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How the SDGs add value for sustainability strategies

Sustainability By Katarina Persson, Sustainability Consultant – 29 March 2023

Infographics of the 17 UN SDGs


Headshot of Katarina outdoors, in front of greenery.

Katarina Persson

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So often in discussions about sustainability, there tends to be a focus on specific metrics that exist in isolation to the wider fabric of the global community and the planetary environment. But when we look through the lens of the United Nations Sustainable Development Goals (SDGs), it is obvious that any action or activity has an influence beyond the site boundary or company balance sheet.

For example, much of our work with clients sits within SDG 11 - making cities and human settlements inclusive, safe, resilient and sustainable. But what happens within the context of SDG 11 also touches multiple other goals such as SDG 3, promote healthy lives and ensure wellbeing for all people of all ages; SDG 7, affordable and clean energy; SDG 8, sustainable and inclusive economic growth and decent work for all; SDG 9, infrastructure, innovation and industry, and so forth.

There are 17 SDGs in total that if achieved will address most of the world’s major issues across environmental, social and governance (ESG) indicators.

Fortunately, many businesses and communities are already on their way towards achieving one if not more of the SDGs, even if that is not explicitly obvious. So, that is where we often start in our process of establishing ESG benchmarks, targets and strategies for improvement. We do the research to understand which SDGs are already being connected with, so we can highlight those existing positive directions.

The process is then to ensure all the SDGs are embedded at the core of everything, rather than perceived as an add-on.

From the client perspective this means being open to understanding the SDGs and seeing the potential their decisions have to contribute to the greater global good. In this way, the goals are quite empowering as they draw clear links between private actions and global priorities. This perspective also demonstrates that private profit need not be incompatible with social benefit, and in fact the two can and must co-exist.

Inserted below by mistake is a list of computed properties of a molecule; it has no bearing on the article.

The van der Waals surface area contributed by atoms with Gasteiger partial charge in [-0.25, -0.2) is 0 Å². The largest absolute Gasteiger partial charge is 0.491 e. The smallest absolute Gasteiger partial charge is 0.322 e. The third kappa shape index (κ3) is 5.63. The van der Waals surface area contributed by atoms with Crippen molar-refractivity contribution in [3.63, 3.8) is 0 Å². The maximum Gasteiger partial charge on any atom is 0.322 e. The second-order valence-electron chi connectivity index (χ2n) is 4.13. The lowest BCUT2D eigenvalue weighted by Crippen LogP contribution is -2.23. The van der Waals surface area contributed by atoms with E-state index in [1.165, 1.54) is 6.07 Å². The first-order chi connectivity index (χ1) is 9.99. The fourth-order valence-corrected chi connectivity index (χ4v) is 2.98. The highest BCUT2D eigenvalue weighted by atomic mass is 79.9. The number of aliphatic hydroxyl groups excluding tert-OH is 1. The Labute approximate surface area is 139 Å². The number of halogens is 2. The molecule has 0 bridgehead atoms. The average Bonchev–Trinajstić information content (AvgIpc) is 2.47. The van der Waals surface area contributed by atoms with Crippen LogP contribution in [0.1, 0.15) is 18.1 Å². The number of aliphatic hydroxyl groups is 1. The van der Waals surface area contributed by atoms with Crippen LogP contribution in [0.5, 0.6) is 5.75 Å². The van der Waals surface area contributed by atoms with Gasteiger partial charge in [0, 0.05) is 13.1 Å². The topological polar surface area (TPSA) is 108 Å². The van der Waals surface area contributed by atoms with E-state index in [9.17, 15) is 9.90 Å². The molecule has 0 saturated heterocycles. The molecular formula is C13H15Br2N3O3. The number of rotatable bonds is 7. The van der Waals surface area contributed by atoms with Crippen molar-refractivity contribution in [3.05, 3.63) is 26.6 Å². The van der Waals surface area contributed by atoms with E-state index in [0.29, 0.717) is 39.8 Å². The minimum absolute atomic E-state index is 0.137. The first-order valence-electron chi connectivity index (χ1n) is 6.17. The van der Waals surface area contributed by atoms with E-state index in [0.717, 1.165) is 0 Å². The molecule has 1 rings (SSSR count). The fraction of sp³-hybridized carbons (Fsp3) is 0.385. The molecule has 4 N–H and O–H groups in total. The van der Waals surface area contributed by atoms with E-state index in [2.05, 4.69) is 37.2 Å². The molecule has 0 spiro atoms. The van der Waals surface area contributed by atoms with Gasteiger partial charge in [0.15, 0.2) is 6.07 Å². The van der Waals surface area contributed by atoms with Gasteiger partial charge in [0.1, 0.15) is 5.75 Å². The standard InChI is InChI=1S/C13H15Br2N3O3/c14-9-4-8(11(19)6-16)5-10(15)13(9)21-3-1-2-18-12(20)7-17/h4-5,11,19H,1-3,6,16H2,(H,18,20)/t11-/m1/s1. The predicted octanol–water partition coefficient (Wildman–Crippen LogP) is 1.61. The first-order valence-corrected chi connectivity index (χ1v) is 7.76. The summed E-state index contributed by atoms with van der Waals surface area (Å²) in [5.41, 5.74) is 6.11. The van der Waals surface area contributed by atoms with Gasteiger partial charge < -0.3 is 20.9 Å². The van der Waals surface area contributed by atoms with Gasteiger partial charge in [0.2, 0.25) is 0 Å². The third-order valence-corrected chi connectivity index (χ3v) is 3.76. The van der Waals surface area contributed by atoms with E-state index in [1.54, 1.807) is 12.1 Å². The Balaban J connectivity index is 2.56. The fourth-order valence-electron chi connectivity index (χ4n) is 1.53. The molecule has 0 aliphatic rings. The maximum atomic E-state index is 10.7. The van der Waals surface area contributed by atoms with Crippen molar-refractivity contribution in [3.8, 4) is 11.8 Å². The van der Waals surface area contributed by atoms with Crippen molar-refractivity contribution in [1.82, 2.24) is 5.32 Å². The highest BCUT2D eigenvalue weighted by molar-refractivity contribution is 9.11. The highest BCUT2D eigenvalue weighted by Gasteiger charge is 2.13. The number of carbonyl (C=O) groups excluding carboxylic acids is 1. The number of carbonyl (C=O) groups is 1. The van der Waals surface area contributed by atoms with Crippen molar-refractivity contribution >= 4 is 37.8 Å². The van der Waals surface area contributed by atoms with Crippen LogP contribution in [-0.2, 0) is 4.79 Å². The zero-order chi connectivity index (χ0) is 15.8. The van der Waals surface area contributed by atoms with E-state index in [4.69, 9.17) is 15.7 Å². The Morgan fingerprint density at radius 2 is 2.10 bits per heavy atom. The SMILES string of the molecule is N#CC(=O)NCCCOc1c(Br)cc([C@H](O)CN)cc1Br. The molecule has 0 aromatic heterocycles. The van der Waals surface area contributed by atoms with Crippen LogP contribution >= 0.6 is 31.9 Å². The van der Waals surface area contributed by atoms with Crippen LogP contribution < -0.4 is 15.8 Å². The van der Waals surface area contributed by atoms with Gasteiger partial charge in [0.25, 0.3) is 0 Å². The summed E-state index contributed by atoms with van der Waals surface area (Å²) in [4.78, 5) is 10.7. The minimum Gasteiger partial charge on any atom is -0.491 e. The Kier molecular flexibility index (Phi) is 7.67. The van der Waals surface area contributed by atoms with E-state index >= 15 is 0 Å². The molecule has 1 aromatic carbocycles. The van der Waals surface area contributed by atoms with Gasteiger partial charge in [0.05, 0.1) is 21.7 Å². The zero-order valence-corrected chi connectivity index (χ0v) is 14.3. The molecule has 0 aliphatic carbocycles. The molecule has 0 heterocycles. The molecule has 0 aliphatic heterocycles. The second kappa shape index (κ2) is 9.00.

In the big picture, to achieve the goals across the entire economy, I believe there may need to be increased public education and communication. This may not be as hard as it might appear at first glance.

During the early part of the Covid-19 pandemic, people became quite obsessed with data and reporting. Tracking the case numbers and level of hospitalisation, new variant names and hot spot locations was casual conversation and dominated social media channels. The awareness of data and how to interpret it rose exponentially, and this same understanding can be applied to considering how we, as a society and an economy, are tracking in relation to the SDGs.

Imagine if the unemployment rate or wages growth was benchmarked against SDG 8? Or the amount of renewable energy generated in a month and the energy market spot price trends was benchmarked against SDG 7? Suddenly, we don’t have numbers without context, we have numbers that indicate progress towards an achievable goal. Being able to see the gaps in relation to a target also means having the capability to think in terms of specific measures that will bring us closer to the necessary outcome.

This is very similar to how we approach a specific element of a strategy such as emissions reduction and achieving carbon neutrality. By analysing the current sources of emissions and their quantity, we can enact specific science-based measures for reducing them and calculate the quantity of residual emissions that need offsetting.

So, for a major social crisis like the rising numbers of homeless persons in Australia, we could communicate how many people currently lack appropriate, safe and affordable shelter as a percentage of the population and within the context of SDG 11. That percentage represents a failure to achieve the minimum standard of development – and it also represents an opportunity to address that deficit and live up to our designation as a ‘developed nation’.

Or if we consider SDG 3, good health and wellbeing for all, this can be addressed not only through the infrastructure approach of hospitals and policy, but also through enacting strategies such as enhancing access to digitally-delivered preventative health. It is also addressed through measures such as masterplanning for green space and active mobility, ensuring homes have adequate levels of passive thermal comfort and ventilation and through addressing root causes such as structural inequality and prejudice.

Above all, we need to beware of negative messaging and click-bait approaches, but instead elevate the benefits that flow to the wider society of attaining all 17 global goals. We should be celebrating them as success stories, not seeing them as onerous obligations. This can also have the benefit of helping us think more holistically and proactively about how to achieve them.